In addition to putting a chip on top of the brain you can actually put sensors directly into the brain itself that are like hair-like thin fibers. There’s a certain class of people with depression that have been resistant to drugs, pharmacology, psychiatry, counseling. They are chronically depressed. It turns out that when you put a brain scan – put them in a brain scan - you find out that yes indeed there’s a certain part of the brain that seems to be associated with this depression. By putting in probes you can dampen the electrical activity of this and all of a sudden they’re cured. On one hand you see somebody who’s chronically depressed, wants to commit suicide, has been plagued by this. And afterwards they’re just cured. It’s remarkable. But this is just another of the ways that we can access the human mind. Another way is through probes in an operation on epileptics. Epileptics have many seizures – many of them are life threatening. It’s possible to remove part of the cranium. These people are fully awake during this process because the skull has no sense organs to sense pain.
You put a bunch of electrodes directly on the brain itself. These people can type. These people can type very quickly simply by thinking about it. They think about a certain letter, a computer recognizes the pattern and a computer will type in this way. Yet another way of probing into the brain itself is with an MRI scan. We can take the living brain, put it in an MRI and get 30,000 dots like a Christmas tree set of lights that code the amount of electrical activity. You take these 30,000 dots, put it into a computer program that can then decipher it and bingo, what you get is a picture of what they are thinking. We can now visualize what somebody is thinking about. In fact it’s on the web. There’s a picture of Steve Martin, for example, in one of his movies and then right next to it is a picture as viewed through the human mind. This is amazing. You can clearly recognize the eyes, the ears. You cannot recognize the fact that it’s Steve Martin. However, you can also do giraffes. You can put elephants and clearly you’re looking at an animal and not a human. And now get this. We can actually begin the process of photographing dreams. This was considered pure science fiction. Look at the movie with Leonardo DiCaprio called Inception. It turns out that the first steps in this direction have been taken already in Kyoto and at Berkeley. What you do is you put the patient in an MRI scanner and he falls asleep. The brain is then scanned creating 30,000 dots. A computer analyzes the 30,000 dots of a sleeping brain and reconstructs the image of what he’s dreaming about.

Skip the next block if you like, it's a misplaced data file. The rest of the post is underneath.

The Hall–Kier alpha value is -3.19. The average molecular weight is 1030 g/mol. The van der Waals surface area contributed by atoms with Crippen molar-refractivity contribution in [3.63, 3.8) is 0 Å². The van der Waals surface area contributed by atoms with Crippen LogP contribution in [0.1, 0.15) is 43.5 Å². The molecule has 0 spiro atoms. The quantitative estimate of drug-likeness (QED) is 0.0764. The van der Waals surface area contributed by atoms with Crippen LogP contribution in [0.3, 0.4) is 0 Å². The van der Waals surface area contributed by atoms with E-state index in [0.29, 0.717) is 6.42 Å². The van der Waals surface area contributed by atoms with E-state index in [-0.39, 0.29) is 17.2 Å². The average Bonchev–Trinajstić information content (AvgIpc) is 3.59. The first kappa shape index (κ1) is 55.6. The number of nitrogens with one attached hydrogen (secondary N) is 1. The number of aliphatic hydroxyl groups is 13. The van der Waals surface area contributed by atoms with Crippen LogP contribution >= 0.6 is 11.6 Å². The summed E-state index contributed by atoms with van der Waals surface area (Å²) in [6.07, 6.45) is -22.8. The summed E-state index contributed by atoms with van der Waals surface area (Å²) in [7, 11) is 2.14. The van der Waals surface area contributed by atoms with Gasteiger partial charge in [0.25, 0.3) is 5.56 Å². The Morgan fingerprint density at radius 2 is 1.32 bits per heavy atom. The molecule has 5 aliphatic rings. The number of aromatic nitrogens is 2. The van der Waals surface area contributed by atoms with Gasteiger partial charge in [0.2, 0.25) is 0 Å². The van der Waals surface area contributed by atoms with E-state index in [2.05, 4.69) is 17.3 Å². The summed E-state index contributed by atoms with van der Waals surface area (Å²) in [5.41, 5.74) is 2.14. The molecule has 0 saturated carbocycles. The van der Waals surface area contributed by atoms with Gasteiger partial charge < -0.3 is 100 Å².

Now I’ve seen these pictures. They’re pretty crude. You see a picture of a human and obviously he’s thinking about and dreaming about a human. But one day we may be able to refine this technique so that when you wake up in the morning and you hit the play button of a computer, you see the dream that you had last night.
Directed/Produced by Jonathan Fowler and Dillon Fitton
Dr. Michio Kaku returns to Big Think studios to discuss his latest book, The Future of the Mind. Here he explains the remarkable advances in brain imaging.